The "ruby" monarch was Carmichel's favorite tree...before a terrible storm. During clean-up, he saves the withered remains of the tree and christens it "Stephen." Like its human counterpart, the plant is still able to whisper its majesty, its powerful murmuring to those who would take notice. It is very rare that a prominent Shooting Editor would possess the profound sensitivity and the intelligence to liken a frail
human genius to a "horribly disfigured" yet "determined" tree. Most of his peers are too steeped in spouting caliber-feet-per-second-energy comparisons to notice and then comment on nature's wonder. Carmichel can analyze data, synthesize similarities and evaluate their contributions.



"Simply, Stephen" now graces a meaningful spot on my wall at home.



Thomas Hayden

Bloomington, MN




Unnfair Chase

Maybe it's time Boone and Crockett took a look at all of its record trophies. In "Record Bear Disqualified" [BRACKET "Snap Shots, May"], B&C spokesman Keith Balfourd states, "...under the rules of fair chase in our program [BRACKET "the hunter"] wouldn't have taken the animal without the illegal use of these vehicles."



It is my understanding that the only illegal use of vehicles in this case was when David Malzac's hunting party crossed a stream without a proper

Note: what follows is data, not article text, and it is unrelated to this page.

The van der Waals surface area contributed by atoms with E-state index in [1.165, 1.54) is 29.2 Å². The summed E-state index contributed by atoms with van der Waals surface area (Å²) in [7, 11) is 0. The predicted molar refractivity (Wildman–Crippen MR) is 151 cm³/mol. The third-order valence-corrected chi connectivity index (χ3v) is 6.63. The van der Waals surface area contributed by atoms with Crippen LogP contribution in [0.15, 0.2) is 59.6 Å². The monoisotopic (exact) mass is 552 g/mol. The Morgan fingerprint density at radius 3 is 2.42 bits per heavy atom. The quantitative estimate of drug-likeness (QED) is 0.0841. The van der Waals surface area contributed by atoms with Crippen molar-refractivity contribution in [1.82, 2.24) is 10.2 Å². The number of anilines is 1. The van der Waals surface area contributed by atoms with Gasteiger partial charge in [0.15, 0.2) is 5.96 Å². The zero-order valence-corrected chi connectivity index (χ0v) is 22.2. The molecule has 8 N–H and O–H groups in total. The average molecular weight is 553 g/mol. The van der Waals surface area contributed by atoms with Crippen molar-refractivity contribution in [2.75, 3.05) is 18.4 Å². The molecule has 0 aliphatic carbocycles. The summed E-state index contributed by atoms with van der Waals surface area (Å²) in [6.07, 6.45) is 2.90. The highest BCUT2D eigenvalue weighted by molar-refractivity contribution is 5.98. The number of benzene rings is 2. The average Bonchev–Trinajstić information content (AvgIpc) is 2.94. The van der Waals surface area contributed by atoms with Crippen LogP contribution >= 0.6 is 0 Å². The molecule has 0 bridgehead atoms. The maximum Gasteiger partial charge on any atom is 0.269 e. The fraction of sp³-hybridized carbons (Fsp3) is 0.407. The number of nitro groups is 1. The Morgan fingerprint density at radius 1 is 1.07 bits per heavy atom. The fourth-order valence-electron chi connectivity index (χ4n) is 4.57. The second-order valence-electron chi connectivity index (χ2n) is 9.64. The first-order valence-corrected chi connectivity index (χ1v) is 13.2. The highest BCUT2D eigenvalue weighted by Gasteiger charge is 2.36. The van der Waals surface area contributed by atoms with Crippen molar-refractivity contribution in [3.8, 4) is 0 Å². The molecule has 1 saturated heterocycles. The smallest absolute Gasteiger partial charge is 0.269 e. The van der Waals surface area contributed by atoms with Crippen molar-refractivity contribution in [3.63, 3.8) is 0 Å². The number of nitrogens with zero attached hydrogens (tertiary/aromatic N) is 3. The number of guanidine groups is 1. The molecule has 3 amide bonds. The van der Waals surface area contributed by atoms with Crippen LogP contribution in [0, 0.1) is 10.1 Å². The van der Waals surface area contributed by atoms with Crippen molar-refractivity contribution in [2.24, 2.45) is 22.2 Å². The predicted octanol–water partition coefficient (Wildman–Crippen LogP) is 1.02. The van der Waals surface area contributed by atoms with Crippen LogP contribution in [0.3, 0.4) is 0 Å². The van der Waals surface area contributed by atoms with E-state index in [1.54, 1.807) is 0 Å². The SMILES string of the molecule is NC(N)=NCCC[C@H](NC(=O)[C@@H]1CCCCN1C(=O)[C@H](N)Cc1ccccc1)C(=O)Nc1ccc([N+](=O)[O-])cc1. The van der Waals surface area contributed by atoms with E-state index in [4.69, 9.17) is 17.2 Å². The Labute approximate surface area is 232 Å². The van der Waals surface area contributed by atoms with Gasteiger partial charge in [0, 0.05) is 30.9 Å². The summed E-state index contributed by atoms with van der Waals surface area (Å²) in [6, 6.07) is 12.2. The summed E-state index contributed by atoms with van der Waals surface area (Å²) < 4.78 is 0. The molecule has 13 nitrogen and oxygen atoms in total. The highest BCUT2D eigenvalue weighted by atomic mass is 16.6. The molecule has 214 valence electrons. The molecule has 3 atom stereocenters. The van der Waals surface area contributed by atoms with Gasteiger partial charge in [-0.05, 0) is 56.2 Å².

permit. To say that Malzac would not have taken his bear without the use of these vehicles is to me unjust. Malzac could have crossed the stream without the use of the vehicles and still taken the bear.



Alaska is a very remote place, as are many other hunting areas. Most of the areas where trophy animals are taken cannot be easily accessed without the help of some type of motorized conveyance, whether it's an airplane, a swamp buggy, an ATV or a tracked vehicle. Perhaps only trophies taken without motorized transportation of any kind should qualify for the record books, as there is nothing fair about taking a motorized vehicle to an area where these animals live.



To David Malzac I say, "They can strip you of the title, but they can't take away the memories of your hunt." And that is the most important trophy there is.



Robert Taylor

Mexia, TX


Got a Light?

In the May "What's On Your Mind," carrying a candle was mentioned as a survival tip. I carry those little tea (or votive) candles. They're excellent for lighting fires. Even if the wood is damp, simply set one of these candles in your fire pit, light it and then stack the tinder over it. The heat of the candle and the steady flame will dry your tinder enough to get a fire started.



I also never go hunting without a backpack. In it I carry food, drink, matches (stick matches in a medicine bottle), candles, a first-aid kit, a space blanket, rope and (lashed to the outside) one of those Army rain ponchos.



So far, I have never needed any of these items, and I hope I never do.



Tom Pfeiffer

Via E-mail


CORRECTION

The number listed for Savage Arms in the 2003 Gun Test (June/July) was
incorrrect. The correct number is 413-568-7001. We regret any inconvenience this may have caused.